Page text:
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Iowa Supreme Court Updates Pro-Speed Camera Ruling
Upon petition by Cedar Rapids, the Iowa Supreme Court decides to revise its ruling to favor speed cameras even more.

Iowa Supreme Court
The Iowa Supreme Court issued a series of decisions in September in favor of automated ticketing machines. The justices, however, failed to reach consensus on a number of key issues and the most significant opinion reflected the fractured nature of the court. The justices on Friday decided to resolve a few items that were left open in last year's decision after Cedar Rapids demanded the high court make the findings even more favorable to the city.

"Upon review, we find that the city's petition for rehearing is well taken," Justice Brent R. Appel wrote in the newly revised decision.

Opponents of the speed cameras had argued the program violated state law by creating a city-controlled administrative board to declare motorists guilty when the municipal court should have had jurisdiction under the law.

"Nothing in the ordinance is inconsistent with the notion that the only way to enforce a violation of an ordinance on a person who refuses voluntary payment is to launch a municipal infraction proceeding," Justice Appel wrote. "We recognize that there are other plausible interpretations of the ordinance. But we do not find conflict preemption unless the conflict is obvious, unavoidable, and not a matter of reasonable debate."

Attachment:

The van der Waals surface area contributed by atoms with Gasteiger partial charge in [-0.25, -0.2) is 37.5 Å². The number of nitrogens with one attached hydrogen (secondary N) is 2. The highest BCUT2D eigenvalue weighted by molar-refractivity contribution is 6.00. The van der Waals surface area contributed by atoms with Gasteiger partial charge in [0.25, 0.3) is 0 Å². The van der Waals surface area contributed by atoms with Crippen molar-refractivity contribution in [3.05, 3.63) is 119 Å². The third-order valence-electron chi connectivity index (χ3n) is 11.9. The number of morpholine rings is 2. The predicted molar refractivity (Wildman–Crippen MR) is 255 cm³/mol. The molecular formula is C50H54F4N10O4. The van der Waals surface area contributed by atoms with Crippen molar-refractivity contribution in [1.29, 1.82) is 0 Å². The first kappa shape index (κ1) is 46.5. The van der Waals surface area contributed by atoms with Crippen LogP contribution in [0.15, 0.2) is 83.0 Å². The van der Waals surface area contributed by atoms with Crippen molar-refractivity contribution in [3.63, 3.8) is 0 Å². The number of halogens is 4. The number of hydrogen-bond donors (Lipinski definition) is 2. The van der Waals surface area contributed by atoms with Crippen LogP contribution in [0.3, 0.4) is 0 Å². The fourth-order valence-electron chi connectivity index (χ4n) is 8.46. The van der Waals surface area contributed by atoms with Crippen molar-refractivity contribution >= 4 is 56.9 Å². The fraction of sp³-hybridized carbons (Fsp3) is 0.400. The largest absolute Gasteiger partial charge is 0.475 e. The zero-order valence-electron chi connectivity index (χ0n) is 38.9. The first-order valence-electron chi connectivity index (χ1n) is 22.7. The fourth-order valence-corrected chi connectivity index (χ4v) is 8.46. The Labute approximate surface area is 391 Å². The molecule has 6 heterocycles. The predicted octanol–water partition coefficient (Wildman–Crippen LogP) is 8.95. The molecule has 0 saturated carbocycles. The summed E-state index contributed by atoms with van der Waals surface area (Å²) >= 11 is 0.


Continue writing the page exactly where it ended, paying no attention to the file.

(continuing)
Aside from tidying up the language of the ruling in places and excising a section referencing the deadlock of the justices on a number of issues, the rest of the case remains largely the same. The justices did retain a handful of sharp comments digging at the motives underlying the multi-million-dollar ticketing program. In particular, the justices noticed the speed cameras are placed in the location beyond a tricky portion of Interstate 235 where motorists are likely to speed up because the road straightens out.

"One might also wonder why the city maintains a system generating 35,000 tickets per year at the end of the hazardous 'S' curve when, according to the Iowa Department of Transportation, most of the danger has passed," Justice Appel wrote. "This suggests that the placement of the automated traffic enforcement equipment is concerned with the generation of money rather than safety."

A copy of the revised ruling is available in a 400k PDF file at the source link below.

Source: PDF File Behm v. Cedar Rapids (Iowa Supreme Court, 1/25/2019)

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